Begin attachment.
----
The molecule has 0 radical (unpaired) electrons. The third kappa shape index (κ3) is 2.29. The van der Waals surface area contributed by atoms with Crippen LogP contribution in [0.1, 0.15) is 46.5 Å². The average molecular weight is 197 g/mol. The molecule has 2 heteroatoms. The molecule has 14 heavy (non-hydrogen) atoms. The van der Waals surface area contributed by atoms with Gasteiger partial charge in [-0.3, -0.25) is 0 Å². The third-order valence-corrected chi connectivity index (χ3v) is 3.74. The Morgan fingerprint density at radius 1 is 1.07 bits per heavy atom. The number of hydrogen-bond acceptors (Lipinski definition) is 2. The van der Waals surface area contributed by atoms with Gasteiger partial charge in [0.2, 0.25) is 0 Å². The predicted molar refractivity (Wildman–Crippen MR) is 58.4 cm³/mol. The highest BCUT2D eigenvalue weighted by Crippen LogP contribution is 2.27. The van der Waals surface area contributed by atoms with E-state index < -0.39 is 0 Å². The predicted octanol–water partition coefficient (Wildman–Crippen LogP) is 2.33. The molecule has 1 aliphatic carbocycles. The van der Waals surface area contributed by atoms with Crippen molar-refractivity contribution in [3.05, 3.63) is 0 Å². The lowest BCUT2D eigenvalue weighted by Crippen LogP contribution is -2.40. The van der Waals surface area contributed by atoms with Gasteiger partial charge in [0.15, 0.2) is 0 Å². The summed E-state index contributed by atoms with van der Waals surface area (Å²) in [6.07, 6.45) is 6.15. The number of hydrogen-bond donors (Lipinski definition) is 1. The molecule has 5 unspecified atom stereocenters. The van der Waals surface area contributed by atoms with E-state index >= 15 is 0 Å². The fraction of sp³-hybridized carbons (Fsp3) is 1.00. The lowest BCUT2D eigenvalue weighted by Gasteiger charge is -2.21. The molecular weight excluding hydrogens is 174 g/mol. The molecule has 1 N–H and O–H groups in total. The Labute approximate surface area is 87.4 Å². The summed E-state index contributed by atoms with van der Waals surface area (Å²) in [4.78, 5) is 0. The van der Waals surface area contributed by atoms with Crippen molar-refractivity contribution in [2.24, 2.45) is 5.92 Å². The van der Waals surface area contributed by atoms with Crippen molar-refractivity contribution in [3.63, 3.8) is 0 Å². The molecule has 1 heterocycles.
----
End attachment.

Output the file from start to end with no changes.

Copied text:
The molecule has 0 radical (unpaired) electrons. The third kappa shape index (κ3) is 2.29. The van der Waals surface area contributed by atoms with Crippen LogP contribution in [0.1, 0.15) is 46.5 Å². The average molecular weight is 197 g/mol. The molecule has 2 heteroatoms. The molecule has 14 heavy (non-hydrogen) atoms. The van der Waals surface area contributed by atoms with Gasteiger partial charge in [-0.3, -0.25) is 0 Å². The third-order valence-corrected chi connectivity index (χ3v) is 3.74. The Morgan fingerprint density at radius 1 is 1.07 bits per heavy atom. The number of hydrogen-bond acceptors (Lipinski definition) is 2. The van der Waals surface area contributed by atoms with Gasteiger partial charge in [0.2, 0.25) is 0 Å². The predicted molar refractivity (Wildman–Crippen MR) is 58.4 cm³/mol. The highest BCUT2D eigenvalue weighted by Crippen LogP contribution is 2.27. The van der Waals surface area contributed by atoms with E-state index < -0.39 is 0 Å². The predicted octanol–water partition coefficient (Wildman–Crippen LogP) is 2.33. The molecule has 1 aliphatic carbocycles. The van der Waals surface area contributed by atoms with Crippen molar-refractivity contribution in [3.05, 3.63) is 0 Å². The lowest BCUT2D eigenvalue weighted by Crippen LogP contribution is -2.40. The van der Waals surface area contributed by atoms with Gasteiger partial charge in [0.15, 0.2) is 0 Å². The summed E-state index contributed by atoms with van der Waals surface area (Å²) in [6.07, 6.45) is 6.15. The number of hydrogen-bond donors (Lipinski definition) is 1. The molecule has 5 unspecified atom stereocenters. The van der Waals surface area contributed by atoms with E-state index >= 15 is 0 Å². The fraction of sp³-hybridized carbons (Fsp3) is 1.00. The lowest BCUT2D eigenvalue weighted by Gasteiger charge is -2.21. The molecular weight excluding hydrogens is 174 g/mol. The molecule has 1 N–H and O–H groups in total. The Labute approximate surface area is 87.4 Å². The summed E-state index contributed by atoms with van der Waals surface area (Å²) in [4.78, 5) is 0. The van der Waals surface area contributed by atoms with Crippen molar-refractivity contribution in [2.24, 2.45) is 5.92 Å². The van der Waals surface area contributed by atoms with Crippen molar-refractivity contribution in [3.63, 3.8) is 0 Å². The molecule has 1 heterocycles.